Varsity Booze:
The Price of Partying

I don’t pay to go to parties. It’s a principle of mine. Don’t think I’m stingy though– I’ll pay to go to concerts, movies, clubs, even escape rooms. But they all have something in common: amenities beyond the opportunity to see the inside of the apartment of a college student I’m not on a first-name basis with, and a single keg of beer (if that– flyers for paid parties are notorious for having “BYOB” right below the cover charge).

If I know ahead of time, I won’t go out of my way to a party that’s charging to stand in the shared space of a two-bedroom apartment. But sometimes they surprise you at the door with a Political Science major demanding a tax to get through the door (they must be on the oligarchy unit in class). And so begins the standoff: casing the party as best you can from the other side of the security guard. He’s also on the intramural rugby team so he has wide shoulders.

Alone, I am perfectly content to turn around and find something else to keep myself occupied for the night. My paint chips need to be counted, after all. But with a group it becomes a democratic issue. All cast their votes and must go with the majority. My personal convictions won’t sway the majority. Instead I will be cast out, alone in a lifeboat for my attempt at a mutiny.

The most recent instance of a party like this was a birthday celebration that a roommate of a friend had heard about. We’re stopped by a throng of girls in lingerie: the entry fee is five dollars. I wish they’d told me about the theme beforehand. I love their outfits.

The flattery doesn’t work. I still need to pay the full five dollars. I’m alright with my night ending early. As I bid my friends goodbye on the stoop, one of the door girls says “And don’t forget to say Happy Birthday to the birthday girl!” My friends nod. They’ll be on the lookout for this mystery woman. They needn’t look far. She steps forward from the other bouncers. I didn’t expect it to be her– nobody of sound mind would choose to work the door at their own birthday party. And the entrance fees were slipped into a different person’s bra. She wasn’t making any money off of this venture anyway.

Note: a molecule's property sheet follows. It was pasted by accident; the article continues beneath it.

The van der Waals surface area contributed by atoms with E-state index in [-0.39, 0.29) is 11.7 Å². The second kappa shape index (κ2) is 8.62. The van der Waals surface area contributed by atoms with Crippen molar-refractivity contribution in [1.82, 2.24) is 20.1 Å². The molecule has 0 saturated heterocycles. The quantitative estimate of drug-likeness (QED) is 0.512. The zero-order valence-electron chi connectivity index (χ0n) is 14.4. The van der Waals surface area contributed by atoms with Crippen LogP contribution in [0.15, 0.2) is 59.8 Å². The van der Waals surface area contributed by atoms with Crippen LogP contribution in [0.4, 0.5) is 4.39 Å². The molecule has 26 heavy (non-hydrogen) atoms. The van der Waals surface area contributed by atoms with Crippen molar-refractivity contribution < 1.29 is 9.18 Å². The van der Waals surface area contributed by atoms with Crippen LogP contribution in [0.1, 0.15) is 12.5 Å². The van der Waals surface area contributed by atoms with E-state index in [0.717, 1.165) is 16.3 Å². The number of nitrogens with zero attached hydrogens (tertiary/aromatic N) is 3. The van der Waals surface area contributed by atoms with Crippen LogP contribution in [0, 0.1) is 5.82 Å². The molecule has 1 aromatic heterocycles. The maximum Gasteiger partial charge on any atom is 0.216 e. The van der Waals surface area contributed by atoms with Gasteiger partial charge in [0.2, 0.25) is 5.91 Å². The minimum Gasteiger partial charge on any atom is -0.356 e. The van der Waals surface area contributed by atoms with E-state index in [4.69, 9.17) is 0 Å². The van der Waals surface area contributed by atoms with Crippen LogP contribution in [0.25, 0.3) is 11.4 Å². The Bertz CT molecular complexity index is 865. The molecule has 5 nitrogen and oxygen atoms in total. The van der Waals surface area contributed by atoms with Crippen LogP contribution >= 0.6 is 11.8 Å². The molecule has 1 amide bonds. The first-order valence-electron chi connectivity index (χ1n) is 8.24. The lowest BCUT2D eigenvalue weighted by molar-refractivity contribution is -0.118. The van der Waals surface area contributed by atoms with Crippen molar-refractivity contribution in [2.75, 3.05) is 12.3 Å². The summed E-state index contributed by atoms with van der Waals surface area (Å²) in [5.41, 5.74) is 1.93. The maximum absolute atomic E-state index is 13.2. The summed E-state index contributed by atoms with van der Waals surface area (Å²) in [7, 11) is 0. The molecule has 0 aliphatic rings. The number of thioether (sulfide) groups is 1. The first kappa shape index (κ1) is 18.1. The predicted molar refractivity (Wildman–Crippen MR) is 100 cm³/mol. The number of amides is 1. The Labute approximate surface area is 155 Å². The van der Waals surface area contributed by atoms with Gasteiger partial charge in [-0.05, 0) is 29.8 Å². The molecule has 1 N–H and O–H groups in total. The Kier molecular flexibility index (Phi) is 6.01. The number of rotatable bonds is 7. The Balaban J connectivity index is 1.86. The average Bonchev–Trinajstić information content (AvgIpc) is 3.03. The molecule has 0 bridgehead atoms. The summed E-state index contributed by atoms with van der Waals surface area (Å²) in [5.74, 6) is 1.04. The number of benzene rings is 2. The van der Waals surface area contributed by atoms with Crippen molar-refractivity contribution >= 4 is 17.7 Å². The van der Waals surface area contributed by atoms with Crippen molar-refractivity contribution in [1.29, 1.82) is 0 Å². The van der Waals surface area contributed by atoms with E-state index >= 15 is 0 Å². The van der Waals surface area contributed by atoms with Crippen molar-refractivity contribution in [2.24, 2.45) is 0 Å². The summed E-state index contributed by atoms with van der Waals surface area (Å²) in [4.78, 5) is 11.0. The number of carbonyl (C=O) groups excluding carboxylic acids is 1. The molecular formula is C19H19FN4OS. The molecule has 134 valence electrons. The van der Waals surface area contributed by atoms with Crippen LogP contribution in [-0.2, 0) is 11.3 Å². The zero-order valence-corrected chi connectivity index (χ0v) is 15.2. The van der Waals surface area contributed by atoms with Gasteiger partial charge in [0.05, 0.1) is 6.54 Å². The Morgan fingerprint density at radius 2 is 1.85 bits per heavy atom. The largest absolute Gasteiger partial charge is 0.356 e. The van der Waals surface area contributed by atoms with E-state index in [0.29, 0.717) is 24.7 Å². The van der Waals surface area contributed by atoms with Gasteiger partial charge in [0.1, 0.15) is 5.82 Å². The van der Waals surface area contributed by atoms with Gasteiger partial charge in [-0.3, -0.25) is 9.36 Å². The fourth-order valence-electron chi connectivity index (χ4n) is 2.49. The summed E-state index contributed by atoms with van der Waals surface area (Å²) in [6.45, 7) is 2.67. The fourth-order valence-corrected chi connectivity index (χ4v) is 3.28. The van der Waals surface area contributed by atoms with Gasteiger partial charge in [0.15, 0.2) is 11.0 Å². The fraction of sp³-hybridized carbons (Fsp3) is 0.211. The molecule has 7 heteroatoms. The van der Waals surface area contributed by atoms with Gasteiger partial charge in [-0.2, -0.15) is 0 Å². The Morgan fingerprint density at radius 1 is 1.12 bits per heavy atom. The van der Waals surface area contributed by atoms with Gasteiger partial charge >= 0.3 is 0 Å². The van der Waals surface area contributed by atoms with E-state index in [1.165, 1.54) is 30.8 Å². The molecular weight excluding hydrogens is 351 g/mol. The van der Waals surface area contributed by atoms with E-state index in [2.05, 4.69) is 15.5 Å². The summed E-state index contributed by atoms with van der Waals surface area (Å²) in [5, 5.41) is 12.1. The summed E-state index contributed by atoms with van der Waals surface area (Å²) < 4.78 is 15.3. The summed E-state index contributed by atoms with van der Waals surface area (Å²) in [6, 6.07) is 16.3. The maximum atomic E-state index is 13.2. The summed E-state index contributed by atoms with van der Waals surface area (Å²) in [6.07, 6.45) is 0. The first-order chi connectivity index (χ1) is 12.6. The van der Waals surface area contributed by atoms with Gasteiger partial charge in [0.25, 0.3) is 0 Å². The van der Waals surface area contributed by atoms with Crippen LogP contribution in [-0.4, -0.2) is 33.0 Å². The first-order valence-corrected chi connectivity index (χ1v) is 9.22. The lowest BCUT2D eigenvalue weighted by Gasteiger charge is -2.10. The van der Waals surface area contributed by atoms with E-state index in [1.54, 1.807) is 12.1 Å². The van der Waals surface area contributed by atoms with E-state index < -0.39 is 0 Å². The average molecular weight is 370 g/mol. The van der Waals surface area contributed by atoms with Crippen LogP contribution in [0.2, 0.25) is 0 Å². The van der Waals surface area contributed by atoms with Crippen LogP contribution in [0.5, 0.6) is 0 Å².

What kind of person wants to forgo a party itself and do the grunt work job people are normally relegated to as a punishment? Let’s not forget that it’s the pledges that have to work these jobs for the first year of their miserable descent into fraternity life. I think it’s born from a craving for power: the feel of money being exchanged between hands, the excitement on their faces when you let them up, the whole time thinking “These people are here to see me.” (well, not actually. Something you created: a space to gather by moving a couch with the impeccable ambience of purple LED lighting).

It’s a little bit like a pyramid scheme: get a lot of paying customers who bring other customers. The people who get in early get to experience what little amenities were bought with the profits from the last party, and the poor saps who bought in late just get to say that they were a part of something bigger than themselves, at least. Who cares! They’re at the bottom of the pyramid!

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